That first spritz of orange, the citrusy scent blended with the warm scent of cinnamon and the house finally smells like the holidays. As a Florida girl who grew up a stone’s throw, just a hop over the river from the orange groves, winter has always meant oranges, grapefruits and tangerines. Even in Europe. As soon as the summer’s berries and stone fruit disappear, leaving only faded imitations of themselves behind, when apples and pears pile up golden green just begging for my attention, I begin the impatient wait. To citrus.
The holiday spirit has invaded Nantes if ever so discreetly, so very French. The lights are already hung from lamppost to lamppost, shop windows have already begun adding to the display with shows of elves and polar bears, lush wreathes and bright garlands, trees green and beribboned or merely the suggestion of trees in white lights. I love the holidays yet how I miss the vibrant, exciting, overdone American version of Christmas. Homes weighed down under too many colored lights, Santa in his sleigh, drawn by reindeer prancing across front lawns or perched precariously on rooftops. Over-the-top gaudiness, ostentatious beauty infuse every observer, whether celebrant or not, with an energy and enthusiasm strictly reserved for December.
Although the French holiday spirit is one of understated elegance, I still feel the festive rush and make the best attempt possible to inject a little of that good old fashioned joviality and merriness into our home. In the best of times, we don’t really decorate, and now with the house still in moving/renovation limbo, I’ll be lucky if I can dig out my Hanukkah candles and set up the Menorah on our buffet.
But one thing is for sure, the holidays see bottles of Champagne cross our threshold; glasses of Champagne replace the usual wine at our festivities and elegant yet simple holiday smorgasbord. Splashes of Grand Marnier and Cointreau, a heady kick of rum or a vibrant infusion of Cognac feature in so many recipes. Chocolate and chestnut desserts put on a festive appearance infused as they now are with the joviality, the sophisticated charm of booze. And citrus. Ah, citrus, my winter fetish… goes oh-so adult with the joyful addition of Cointreau or Limoncello. Which is why Lora, Barb and I decided that December’s Twelve Loaves bread would be infused with booze.*
My choice? A quick bread. Orange, of course, a salute to the season. Orange blended with Cointreau, just enough to give the bright citrus flavor an underlying hint of warmth and earthiness. A beautiful cake, moist yet light, just that much less frivolous, a deep rich flavor lending gentleness to the perfect bread for breakfast, brunch or snack, a perfect holiday treat. Adapted from a recipe for Lemon Quick Bread from Taste of Home Baking, I knew that this simple yet luscious cake would look just perfect all dressed up in orange and Cointreau.
Now, you can bake along for Twelve Loaves December challenge. You know the rules, roll up your sleeves and start kneading or stirring… bake a bread from scratch, yeast or quick, muffins, scones, focaccia or anything similar, anything that can be called bread, and just add your favourite alcohol to the batter, the icing or the end result. Post on your blog linking back to our three blogs, mentioning Twelve Loaves and the December challenge (linking back to this post), then add your blog link to the linky tool at the end of one of our blogs to be included in our Boozy Holiday Roundup.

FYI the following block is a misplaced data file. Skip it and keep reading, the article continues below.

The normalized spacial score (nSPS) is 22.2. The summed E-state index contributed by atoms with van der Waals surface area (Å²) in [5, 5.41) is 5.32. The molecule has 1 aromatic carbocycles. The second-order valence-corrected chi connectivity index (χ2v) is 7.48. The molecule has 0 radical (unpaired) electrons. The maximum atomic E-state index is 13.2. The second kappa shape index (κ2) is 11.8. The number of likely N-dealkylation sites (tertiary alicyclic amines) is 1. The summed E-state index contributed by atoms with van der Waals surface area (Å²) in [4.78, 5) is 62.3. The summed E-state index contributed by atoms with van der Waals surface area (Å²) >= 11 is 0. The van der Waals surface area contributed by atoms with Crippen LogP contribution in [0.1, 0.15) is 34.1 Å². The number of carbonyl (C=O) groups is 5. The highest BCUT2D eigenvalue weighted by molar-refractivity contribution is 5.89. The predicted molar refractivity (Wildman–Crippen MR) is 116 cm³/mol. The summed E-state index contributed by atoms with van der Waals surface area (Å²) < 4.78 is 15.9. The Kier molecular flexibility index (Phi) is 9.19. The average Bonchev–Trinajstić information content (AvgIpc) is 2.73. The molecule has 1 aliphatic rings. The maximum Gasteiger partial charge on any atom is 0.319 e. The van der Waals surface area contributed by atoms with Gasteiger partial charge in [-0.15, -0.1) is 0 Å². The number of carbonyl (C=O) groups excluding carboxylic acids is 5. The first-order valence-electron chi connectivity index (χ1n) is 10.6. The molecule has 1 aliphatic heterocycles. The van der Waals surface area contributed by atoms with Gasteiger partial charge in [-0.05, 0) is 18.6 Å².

* If you do not want to add alcohol to your baked good, it can be replaced with extract or juice.
Want more delightful boozy treats for your holiday season?
Orange Cointreau Brownie Tiramisu
Christmas Cookie Tree with Mascarpone Limoncello Cream
Chocolate Orange Grand Marnier Madeleines
Chocolate Rum Bundt Cake
GLAZED ORANGE COINTREAU QUICK BREAD
Just a little bit boozy for the holidays!
½ cup (115 g) butter, softened to room temperature
1 cup (200 g) sugar
2 large eggs
1 Tbs freshly squeezed orange juice
1 Tbs Cointreau or Grand Marnier (or can be replaced by 1 Tbs more orange juice)
½ tsp Nielsen-Massey orange extract, optional
1 Tbs finely grated orange zest (from an untreated or organic orange)
1 ½ cups (about 200 g) flour, lightly spooned in measuring cup and levelled
1 tsp baking powder
1/8 tsp salt
½ cup (125 ml) milk (I used 2% fat/lowfat)
½ cup (62 g) confectioner’s/powdered sugar
1 Tbs freshly squeezed orange juice
1 Tbs Cointreau or Grand Marnier (or can be replaced with 1 Tbs more orange juice)
Preheat the oven to 350°F (180°C). Butter a loaf pan, either 8 x 4-inch or 9 x 5-inch) and either line the bottom with parchment paper or dust with flour, tapping out the excess.
In a large mixing bowl, cream the softened butter with the sugar until blended and fluffy. Beat in the eggs one at a time, just to blend. Beat in the orange juice, the Cointreau, the extract if using and the orange zest.
Stir together the flour, the baking powder and the salt in a small bowl; beat in the flour mixture to the creamed mixture alternately with the milk, beginning and ending with dry, beating well after each addition.
Pour into the prepared loaf pan and bake for 45 to 50 minutes or until the bread is risen, the top golden brown and the center set; a tester inserted near the center of the bread should come out clean. Remove the pan from the oven and place on a cooling rack.
Sift the confectioner’s sugar into a small bowl and add the juice and the Cointreau. Stir until you have a very smooth silky glaze. Slide along thin knife blade around the edges of the cake to loosen and spoon and spread the glaze evenly all over the hot cake, allowing some glaze to dribble down the sides.
Allow the cake to cool completely before turning out of the pan and serving.